Masteron remembers "Facets" as an "intense episode," and it's that intensity which made it such an important part of Star Trek history. In fact, the emotionally-charged nature of "Facets" is part of what made Discovery's recent zhian'tara episode so compelling.

Guardian Xi performs the zhian'tara Trill ritual on Kalzara Bix and Hugh Culber in 'Jinaal'


When Dr. Culber takes on the memories of the titular “Jinaal," we certainly get shades of Curzon Dax in Odo's body. Jinaal is direct, jovial, and more than a little evasive. Like Curzon inhabiting Odo's body, there's a ticking clock in play, a time limit to how long Jinaal can stay in Culber's body without the effect becoming more permanent.

Both Jinaal and Curzon are also hiding part of their motivations, keeping a past memory to themselves, for fear of what the current members of Starfleet might do with it. In "Facets," Curzon was keeping a very personal memory close to him, the idea he was in love with Jadzia. For Jinaal, he's not too sure Starfleet in the 32nd Century can handle the power of the Progenitor tech.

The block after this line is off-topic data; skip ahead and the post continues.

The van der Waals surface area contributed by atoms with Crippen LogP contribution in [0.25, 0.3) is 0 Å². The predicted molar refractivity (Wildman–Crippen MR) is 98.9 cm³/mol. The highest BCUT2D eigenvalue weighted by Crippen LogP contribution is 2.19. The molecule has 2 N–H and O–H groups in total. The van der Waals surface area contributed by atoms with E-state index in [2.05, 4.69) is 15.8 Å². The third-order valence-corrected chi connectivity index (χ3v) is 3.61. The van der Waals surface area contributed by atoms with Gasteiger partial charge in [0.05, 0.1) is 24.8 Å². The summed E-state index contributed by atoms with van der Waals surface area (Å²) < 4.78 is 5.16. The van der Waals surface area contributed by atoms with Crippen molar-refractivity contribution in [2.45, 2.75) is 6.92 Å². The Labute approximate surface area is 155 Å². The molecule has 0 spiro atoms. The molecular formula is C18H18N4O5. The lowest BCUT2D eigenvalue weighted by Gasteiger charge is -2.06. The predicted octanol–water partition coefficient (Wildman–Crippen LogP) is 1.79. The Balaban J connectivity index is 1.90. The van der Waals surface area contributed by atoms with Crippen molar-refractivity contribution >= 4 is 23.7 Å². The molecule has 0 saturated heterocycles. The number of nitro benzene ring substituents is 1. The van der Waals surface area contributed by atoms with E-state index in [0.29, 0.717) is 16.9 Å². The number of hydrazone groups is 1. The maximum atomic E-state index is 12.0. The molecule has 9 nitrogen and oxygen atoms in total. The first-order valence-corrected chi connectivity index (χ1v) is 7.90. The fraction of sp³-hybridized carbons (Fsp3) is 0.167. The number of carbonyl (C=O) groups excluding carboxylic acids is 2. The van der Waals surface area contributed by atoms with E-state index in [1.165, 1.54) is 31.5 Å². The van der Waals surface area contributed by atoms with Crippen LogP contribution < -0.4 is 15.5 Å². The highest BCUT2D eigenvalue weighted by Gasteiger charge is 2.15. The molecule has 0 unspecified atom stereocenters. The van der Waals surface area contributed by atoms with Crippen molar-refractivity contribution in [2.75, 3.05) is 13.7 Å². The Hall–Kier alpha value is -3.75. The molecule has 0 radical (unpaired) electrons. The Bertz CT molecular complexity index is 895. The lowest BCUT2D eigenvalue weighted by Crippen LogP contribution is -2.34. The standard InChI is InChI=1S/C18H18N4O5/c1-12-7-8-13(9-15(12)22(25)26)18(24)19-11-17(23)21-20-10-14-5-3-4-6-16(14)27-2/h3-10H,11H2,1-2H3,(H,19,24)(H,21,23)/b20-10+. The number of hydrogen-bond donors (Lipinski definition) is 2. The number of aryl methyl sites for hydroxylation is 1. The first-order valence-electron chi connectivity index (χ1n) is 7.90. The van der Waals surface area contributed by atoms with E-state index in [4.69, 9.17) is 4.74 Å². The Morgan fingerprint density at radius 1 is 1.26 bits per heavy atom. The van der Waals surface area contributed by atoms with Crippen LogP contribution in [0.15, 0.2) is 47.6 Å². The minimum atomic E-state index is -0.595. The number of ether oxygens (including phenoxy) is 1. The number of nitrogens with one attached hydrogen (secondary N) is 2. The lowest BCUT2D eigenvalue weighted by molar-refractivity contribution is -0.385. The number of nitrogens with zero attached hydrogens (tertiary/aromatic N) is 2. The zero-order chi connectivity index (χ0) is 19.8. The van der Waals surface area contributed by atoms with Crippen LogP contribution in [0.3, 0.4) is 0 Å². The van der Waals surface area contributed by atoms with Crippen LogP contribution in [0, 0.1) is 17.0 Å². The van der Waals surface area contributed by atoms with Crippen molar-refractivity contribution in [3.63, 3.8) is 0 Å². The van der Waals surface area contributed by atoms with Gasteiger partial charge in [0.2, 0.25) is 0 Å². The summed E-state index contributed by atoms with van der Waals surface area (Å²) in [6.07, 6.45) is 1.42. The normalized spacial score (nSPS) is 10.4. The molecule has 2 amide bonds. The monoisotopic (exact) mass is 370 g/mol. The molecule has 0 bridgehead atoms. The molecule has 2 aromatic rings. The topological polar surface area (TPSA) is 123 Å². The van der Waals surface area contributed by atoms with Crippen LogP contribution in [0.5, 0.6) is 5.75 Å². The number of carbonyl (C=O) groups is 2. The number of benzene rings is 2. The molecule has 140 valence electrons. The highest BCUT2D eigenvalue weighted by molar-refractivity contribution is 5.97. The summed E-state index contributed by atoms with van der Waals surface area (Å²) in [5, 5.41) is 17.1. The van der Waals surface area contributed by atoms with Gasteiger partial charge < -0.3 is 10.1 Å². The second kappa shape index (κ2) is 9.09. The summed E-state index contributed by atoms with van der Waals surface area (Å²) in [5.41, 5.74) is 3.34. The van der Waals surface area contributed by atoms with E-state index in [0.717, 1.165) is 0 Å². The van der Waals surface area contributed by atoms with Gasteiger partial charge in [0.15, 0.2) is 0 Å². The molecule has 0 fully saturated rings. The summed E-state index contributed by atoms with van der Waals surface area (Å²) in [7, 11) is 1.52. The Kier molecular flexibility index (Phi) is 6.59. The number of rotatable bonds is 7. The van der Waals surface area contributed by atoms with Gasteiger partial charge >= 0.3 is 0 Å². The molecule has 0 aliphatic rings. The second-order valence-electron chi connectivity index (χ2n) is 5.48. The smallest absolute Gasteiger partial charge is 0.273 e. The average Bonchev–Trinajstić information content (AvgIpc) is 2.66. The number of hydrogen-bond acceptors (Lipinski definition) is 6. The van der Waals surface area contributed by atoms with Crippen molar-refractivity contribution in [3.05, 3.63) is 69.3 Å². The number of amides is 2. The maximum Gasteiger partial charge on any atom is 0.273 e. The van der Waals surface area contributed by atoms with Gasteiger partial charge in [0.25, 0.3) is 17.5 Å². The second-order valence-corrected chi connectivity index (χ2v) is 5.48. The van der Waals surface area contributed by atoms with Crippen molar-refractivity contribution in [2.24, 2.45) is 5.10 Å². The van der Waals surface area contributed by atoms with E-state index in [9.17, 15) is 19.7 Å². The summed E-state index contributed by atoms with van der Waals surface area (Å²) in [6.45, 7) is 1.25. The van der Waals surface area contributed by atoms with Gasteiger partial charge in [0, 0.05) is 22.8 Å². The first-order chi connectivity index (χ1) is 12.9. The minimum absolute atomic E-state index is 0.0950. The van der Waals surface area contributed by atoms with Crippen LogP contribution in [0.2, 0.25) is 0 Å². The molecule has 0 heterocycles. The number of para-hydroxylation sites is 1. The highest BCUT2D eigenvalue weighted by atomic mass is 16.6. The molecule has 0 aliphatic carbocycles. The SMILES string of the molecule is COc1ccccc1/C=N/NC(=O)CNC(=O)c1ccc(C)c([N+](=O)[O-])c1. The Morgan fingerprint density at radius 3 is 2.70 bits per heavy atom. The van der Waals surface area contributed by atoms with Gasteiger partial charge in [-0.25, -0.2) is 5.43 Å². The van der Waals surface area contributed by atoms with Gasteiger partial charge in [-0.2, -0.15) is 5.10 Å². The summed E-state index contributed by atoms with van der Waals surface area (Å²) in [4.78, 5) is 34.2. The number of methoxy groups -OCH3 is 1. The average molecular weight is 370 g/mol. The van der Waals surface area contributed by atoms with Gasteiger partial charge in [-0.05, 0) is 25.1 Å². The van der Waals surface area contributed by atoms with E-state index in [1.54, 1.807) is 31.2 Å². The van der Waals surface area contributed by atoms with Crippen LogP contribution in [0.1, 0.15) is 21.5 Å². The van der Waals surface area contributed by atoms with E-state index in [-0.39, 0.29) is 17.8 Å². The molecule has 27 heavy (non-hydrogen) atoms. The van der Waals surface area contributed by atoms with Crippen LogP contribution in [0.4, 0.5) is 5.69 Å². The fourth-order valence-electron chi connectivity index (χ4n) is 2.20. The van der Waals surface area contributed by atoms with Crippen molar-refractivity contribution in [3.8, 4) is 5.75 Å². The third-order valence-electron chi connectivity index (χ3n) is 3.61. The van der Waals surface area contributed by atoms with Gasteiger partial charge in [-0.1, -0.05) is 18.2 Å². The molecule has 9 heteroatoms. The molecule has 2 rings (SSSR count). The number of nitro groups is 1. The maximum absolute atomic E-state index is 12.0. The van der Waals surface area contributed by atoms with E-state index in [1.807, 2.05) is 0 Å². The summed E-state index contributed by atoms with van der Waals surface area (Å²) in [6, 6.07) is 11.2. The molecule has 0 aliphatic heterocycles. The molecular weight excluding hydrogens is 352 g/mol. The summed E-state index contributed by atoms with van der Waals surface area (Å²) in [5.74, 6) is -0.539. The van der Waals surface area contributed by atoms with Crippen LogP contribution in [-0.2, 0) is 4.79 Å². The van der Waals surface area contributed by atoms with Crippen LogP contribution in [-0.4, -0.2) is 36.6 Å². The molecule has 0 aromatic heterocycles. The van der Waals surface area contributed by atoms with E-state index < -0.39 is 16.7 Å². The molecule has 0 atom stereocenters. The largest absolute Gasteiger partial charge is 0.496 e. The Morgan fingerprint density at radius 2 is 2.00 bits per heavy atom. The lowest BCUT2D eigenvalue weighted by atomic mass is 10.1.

Somewhat appropriately, and in a sense, with a poetic connection, Jinaal Bix was a Trill working for Starfleet back in the 24th Century during the Dominion War; very close to the same timeframe that Jadzia had her zhian'tara in "Facets."

Did Jinaal Bix know Curzon Dax, or even Jadzia Dax? While we don’t know the exact answer to that question, Discovery's recent return to the zhian'tara, and to a storyline that honors Deep Space Nine isn't just fan service. It creates a meaningful connection across generations and centuries, which, appropriately, is exactly what the Trill do, too.

In Star Trek, the Trill teaches us that we're never too old — or too young — to learn something new.